Tag Archives: Ron Washington

Happy Birthday–April 29

Frank Hankinson (1856)
Ernie Johnson (1888)
Mickey McDermott (1929)
Steve Ridzik (1929)
Ed Charles (1933)
Luis Aparicio (1934)
Akira Ohgi (1935)
Tom House (1947)
Rick Burleson (1951)
Bob McClure (1952)
Ron Washington (1952)
Steve Crawford (1958)
John Vander Wal (1966)
Sterling Hitchcock (1971)
Rafael Betancourt (1975)
Tony Armas (1978)

Akiri Ohgi was a long-time manager in Japan, winning nearly a thousand games.

Rick Burleson was drafted by Minnesota in the eighth round in 1969, but did not sign.

We would also like to wish a very happy birthday to Papa MagUidhir.

Continue reading Happy Birthday–April 29

Random Rewind: 1982, Game One Hundred Fifteen

MINNESOTA 3, SEATTLE 1 IN MINNESOTA

Date:  Friday, August 13.

Batting stars:  Ron Washington was 2-for-4.  Kent Hrbek was 1-for-3 with a walk.

PItching stars:  Bobby Castillo pitched a complete game, giving up one run on three hits and one walk and striking out three.

Opposition stars:  Gaylord Perry pitched an eight-inning complete game, giving up three runs (two earned) on eight hits and a walk and striking out five.  Bruce Bochte was 2-for-3.

The game:  Joe Simpson led off the game with a triple and scored on Bochte's single to give the Mariners a 1-0 lead.  The Twins put men on first and third in the bottom of the first but did not score.

No one got a man past first in innings two through five.  In the sixth, however, the Twins got consecutive one-out singles from Tom BrunanskyHrbekGary Ward, and Gary Gaetti, plating two runs and giving the Twins a 2-1 lead.  The Twins added a run in the eighth when Washington singled, then was picked off first but reached second on an error.  Hrbek was intentionally walked.  Ward hit a potential double play ball, but the throw to first was wild and Washington came in to score, making it 3-1 Twins.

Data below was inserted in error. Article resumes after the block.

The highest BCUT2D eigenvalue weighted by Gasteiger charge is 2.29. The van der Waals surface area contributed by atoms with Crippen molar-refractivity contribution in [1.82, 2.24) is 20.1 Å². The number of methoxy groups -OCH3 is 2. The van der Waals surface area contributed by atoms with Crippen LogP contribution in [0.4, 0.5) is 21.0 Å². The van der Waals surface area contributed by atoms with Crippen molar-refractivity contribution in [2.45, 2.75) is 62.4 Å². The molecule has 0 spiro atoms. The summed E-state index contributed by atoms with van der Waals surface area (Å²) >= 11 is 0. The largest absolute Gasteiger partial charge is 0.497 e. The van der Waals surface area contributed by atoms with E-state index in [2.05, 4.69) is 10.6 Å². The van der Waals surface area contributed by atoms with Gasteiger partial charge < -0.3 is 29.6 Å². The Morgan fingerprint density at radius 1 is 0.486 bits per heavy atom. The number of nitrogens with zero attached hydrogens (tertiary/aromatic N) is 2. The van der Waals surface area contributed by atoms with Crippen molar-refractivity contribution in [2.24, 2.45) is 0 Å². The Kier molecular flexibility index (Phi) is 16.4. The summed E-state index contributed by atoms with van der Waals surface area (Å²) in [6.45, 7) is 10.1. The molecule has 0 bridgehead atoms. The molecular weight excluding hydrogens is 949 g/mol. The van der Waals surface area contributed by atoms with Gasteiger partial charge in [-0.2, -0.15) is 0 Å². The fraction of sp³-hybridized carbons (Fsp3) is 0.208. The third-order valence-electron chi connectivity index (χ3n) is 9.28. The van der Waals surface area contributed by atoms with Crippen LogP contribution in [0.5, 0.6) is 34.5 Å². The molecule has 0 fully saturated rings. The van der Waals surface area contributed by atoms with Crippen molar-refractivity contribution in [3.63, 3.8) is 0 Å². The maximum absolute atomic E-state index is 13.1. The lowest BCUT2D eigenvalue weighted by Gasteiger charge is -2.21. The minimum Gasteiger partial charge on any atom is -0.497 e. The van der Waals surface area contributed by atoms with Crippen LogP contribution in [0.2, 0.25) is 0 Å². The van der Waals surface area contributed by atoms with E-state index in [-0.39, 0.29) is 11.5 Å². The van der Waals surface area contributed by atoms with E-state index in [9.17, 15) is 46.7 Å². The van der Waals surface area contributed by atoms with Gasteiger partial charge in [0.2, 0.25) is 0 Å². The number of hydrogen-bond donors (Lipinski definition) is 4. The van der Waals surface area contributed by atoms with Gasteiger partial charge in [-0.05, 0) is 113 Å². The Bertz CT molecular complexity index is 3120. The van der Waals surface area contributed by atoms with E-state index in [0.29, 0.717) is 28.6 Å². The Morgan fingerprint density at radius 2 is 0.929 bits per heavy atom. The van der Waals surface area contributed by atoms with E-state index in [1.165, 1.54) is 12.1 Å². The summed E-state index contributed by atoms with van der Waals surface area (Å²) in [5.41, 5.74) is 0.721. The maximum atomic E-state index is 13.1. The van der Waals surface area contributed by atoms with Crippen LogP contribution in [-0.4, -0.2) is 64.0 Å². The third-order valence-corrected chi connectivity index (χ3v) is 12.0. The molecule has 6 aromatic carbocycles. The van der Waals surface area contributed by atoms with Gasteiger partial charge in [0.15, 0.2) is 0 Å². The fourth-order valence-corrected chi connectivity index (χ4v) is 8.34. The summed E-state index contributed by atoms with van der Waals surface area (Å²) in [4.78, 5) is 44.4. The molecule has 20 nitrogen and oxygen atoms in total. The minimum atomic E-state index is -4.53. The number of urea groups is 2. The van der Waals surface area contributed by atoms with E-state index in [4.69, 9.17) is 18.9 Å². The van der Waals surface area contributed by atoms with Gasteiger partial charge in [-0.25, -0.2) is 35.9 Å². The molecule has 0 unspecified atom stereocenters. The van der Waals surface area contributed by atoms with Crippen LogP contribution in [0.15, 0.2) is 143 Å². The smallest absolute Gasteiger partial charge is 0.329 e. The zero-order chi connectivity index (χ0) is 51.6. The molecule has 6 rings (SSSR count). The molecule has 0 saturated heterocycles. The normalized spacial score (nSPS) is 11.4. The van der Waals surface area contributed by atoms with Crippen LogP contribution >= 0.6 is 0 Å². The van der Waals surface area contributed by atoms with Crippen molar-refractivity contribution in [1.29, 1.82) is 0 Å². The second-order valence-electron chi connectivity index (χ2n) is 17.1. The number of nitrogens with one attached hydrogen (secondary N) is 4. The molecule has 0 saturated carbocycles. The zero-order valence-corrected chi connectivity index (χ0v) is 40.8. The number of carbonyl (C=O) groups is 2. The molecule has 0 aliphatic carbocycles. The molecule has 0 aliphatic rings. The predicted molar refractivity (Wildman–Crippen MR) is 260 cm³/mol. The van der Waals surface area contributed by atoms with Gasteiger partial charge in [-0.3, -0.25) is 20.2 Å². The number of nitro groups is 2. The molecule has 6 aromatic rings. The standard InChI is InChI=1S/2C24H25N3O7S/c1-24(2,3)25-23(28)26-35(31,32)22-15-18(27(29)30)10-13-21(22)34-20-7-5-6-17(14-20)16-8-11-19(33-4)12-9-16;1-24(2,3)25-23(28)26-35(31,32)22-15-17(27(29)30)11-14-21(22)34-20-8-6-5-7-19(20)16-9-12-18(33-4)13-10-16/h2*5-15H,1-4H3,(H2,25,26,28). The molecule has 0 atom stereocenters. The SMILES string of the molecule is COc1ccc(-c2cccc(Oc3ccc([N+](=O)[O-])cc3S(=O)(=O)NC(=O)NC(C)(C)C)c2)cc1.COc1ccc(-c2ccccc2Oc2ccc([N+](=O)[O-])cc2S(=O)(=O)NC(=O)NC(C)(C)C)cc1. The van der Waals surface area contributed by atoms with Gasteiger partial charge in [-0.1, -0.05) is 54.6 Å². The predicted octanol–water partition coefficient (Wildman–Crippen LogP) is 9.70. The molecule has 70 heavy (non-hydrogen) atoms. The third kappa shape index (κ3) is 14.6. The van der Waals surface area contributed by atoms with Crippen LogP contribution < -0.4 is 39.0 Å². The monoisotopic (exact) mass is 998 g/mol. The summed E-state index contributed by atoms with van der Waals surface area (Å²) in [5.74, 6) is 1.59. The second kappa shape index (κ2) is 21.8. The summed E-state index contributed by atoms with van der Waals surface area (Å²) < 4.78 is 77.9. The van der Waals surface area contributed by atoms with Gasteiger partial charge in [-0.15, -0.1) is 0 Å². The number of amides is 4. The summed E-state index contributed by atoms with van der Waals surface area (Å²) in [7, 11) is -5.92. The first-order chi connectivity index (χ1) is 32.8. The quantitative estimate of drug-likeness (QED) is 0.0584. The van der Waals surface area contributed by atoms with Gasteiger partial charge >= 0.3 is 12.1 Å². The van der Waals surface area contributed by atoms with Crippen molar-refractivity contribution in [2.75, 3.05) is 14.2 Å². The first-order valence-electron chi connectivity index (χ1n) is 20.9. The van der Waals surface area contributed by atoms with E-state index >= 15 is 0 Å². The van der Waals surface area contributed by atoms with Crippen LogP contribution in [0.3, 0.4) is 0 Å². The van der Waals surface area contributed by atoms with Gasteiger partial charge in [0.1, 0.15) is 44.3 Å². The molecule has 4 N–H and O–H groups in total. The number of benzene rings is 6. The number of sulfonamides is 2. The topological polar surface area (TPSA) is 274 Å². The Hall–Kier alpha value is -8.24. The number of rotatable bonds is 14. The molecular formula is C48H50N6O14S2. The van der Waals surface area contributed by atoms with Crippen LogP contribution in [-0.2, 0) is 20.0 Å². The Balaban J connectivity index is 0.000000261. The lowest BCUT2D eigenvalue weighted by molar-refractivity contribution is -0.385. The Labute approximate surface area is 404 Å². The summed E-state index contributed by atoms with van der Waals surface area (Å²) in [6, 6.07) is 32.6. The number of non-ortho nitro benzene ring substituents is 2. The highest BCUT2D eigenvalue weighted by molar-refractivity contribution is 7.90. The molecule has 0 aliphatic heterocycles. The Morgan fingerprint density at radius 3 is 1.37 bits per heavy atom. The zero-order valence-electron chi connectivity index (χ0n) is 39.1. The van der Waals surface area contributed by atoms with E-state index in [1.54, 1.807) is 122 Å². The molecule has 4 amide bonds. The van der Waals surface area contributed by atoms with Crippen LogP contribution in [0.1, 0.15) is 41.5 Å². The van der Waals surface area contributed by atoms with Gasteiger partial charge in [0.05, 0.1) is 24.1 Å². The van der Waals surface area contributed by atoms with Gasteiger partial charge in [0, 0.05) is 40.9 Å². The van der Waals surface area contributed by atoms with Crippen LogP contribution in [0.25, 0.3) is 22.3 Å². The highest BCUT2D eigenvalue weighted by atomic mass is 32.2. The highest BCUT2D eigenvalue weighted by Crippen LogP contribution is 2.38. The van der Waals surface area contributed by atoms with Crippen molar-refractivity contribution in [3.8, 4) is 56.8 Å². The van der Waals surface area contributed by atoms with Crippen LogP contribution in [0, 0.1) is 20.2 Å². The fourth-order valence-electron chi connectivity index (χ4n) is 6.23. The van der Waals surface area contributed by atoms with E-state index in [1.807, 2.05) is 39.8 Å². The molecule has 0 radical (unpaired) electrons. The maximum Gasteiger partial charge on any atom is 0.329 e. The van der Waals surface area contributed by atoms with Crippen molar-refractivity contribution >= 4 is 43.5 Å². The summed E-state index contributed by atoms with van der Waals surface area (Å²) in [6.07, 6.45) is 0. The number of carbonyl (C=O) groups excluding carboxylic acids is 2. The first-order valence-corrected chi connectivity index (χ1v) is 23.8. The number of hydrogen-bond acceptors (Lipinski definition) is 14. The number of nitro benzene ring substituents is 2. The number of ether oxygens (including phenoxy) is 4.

Castillo was in total control.  He gave up only one hit after the first inning, a two-out single by Bochte in the fourth.  He retired the last ten batters he faced.

WP:  Castillo (6-9).  LP:  Perry (7-10).  S:  None.

Notes:  Washington was the shortstop in this game.  Lenny Faedo is listed as the Twins starting shortstop in 1982, but Washington actually played slightly more games there (92 to 88).

Randy Johnson was the Twins DH.  He's listed as the Twins starting DH in 1982, and he got more time there than anyone, but it was only 66 games.  Others who spent significant time at DH were Jesus Vega (39 games), Mickey Hatcher (29), Randy Bush (26), and Dave Engel (20).

Hrbek was the only Twins above .300, at .315.  He would finish at .301.  This was the only time Hrbek was named to the all-star team.  He deserved more appearances, but after a snub early in his career he said that he was not interested in going.

This was one of the two best seasons of Castillo's career, and his best as a starter.  He was 13-11, 3.66, 1.28 WHIP.  His other good season was when he was a reliever for the Dodgers in 1980.  By game scores, this was his best game of the season.  He did, however, have six complete games in 1982.  He would have three the next season, and those were the only complete games he had in his career.

Perry was in his age forty-three season in 1982.  He was obviously not what he once was, but he was still decent--10-12, 4.40, 1.38 WHIP.  He would pitch one more season before calling it quits.

Record:  The Twins were 40-75, in seventh (last) place in the American League West, 26.5 games behind California.  They would finish 60-102, in seventh place, thirty-three games behind California.

The Mariners were 56-58, in fourth place in the American League West, ten games behind California.  They would finish 76-86, in fourth place, seventeen games behind California.

Happy Birthday–April 29

Frank Hankinson (1856)
Ernie Johnson (1888)
Mickey McDermott (1929)
Steve Ridzik (1929)
Ed Charles (1933)
Luis Aparicio (1934)
Akira Ohgi (1935)
Tom House (1947)
Rick Burleson (1951)
Bob McClure (1952)
Ron Washington (1952)
Steve Crawford (1958)
John Vander Wal (1966)
Sterling Hitchcock (1971)
Rafael Betancourt (1975)
Tony Armas (1978)

Akiri Ohgi was a long-time manager in Japan, winning nearly a thousand games.

Rick Burleson was drafted by Minnesota in the eighth round in 1969, but did not sign.

We would also like to wish a very happy birthday to Papa MagUidhir.

Continue reading Happy Birthday–April 29